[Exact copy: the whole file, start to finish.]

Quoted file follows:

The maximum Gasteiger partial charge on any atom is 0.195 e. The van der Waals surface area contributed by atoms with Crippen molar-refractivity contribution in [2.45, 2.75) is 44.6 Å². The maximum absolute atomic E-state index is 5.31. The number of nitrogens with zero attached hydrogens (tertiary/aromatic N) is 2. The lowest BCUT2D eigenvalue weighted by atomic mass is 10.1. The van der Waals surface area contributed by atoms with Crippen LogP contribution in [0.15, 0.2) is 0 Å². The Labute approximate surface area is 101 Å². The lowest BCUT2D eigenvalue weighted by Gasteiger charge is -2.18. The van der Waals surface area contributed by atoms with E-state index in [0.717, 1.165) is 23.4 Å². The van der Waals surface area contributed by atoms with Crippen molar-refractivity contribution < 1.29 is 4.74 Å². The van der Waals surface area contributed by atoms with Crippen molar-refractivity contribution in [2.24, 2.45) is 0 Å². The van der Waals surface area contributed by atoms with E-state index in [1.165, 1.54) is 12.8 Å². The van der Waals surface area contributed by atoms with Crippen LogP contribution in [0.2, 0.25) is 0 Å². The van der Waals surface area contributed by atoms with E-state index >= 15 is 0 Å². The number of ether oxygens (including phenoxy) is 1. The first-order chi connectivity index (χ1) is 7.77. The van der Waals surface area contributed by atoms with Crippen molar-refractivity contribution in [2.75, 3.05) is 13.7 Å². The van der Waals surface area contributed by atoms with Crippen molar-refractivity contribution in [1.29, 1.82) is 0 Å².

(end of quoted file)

The maximum Gasteiger partial charge on any atom is 0.195 e. The van der Waals surface area contributed by atoms with Crippen molar-refractivity contribution in [2.45, 2.75) is 44.6 Å². The maximum absolute atomic E-state index is 5.31. The number of nitrogens with zero attached hydrogens (tertiary/aromatic N) is 2. The lowest BCUT2D eigenvalue weighted by atomic mass is 10.1. The van der Waals surface area contributed by atoms with Crippen LogP contribution in [0.15, 0.2) is 0 Å². The Labute approximate surface area is 101 Å². The lowest BCUT2D eigenvalue weighted by Gasteiger charge is -2.18. The van der Waals surface area contributed by atoms with E-state index in [0.717, 1.165) is 23.4 Å². The van der Waals surface area contributed by atoms with Crippen molar-refractivity contribution < 1.29 is 4.74 Å². The van der Waals surface area contributed by atoms with Crippen molar-refractivity contribution in [2.24, 2.45) is 0 Å². The van der Waals surface area contributed by atoms with E-state index in [1.165, 1.54) is 12.8 Å². The van der Waals surface area contributed by atoms with Crippen LogP contribution in [0.2, 0.25) is 0 Å². The van der Waals surface area contributed by atoms with E-state index >= 15 is 0 Å². The number of ether oxygens (including phenoxy) is 1. The first-order chi connectivity index (χ1) is 7.77. The van der Waals surface area contributed by atoms with Crippen molar-refractivity contribution in [2.75, 3.05) is 13.7 Å². The van der Waals surface area contributed by atoms with Crippen molar-refractivity contribution in [1.29, 1.82) is 0 Å².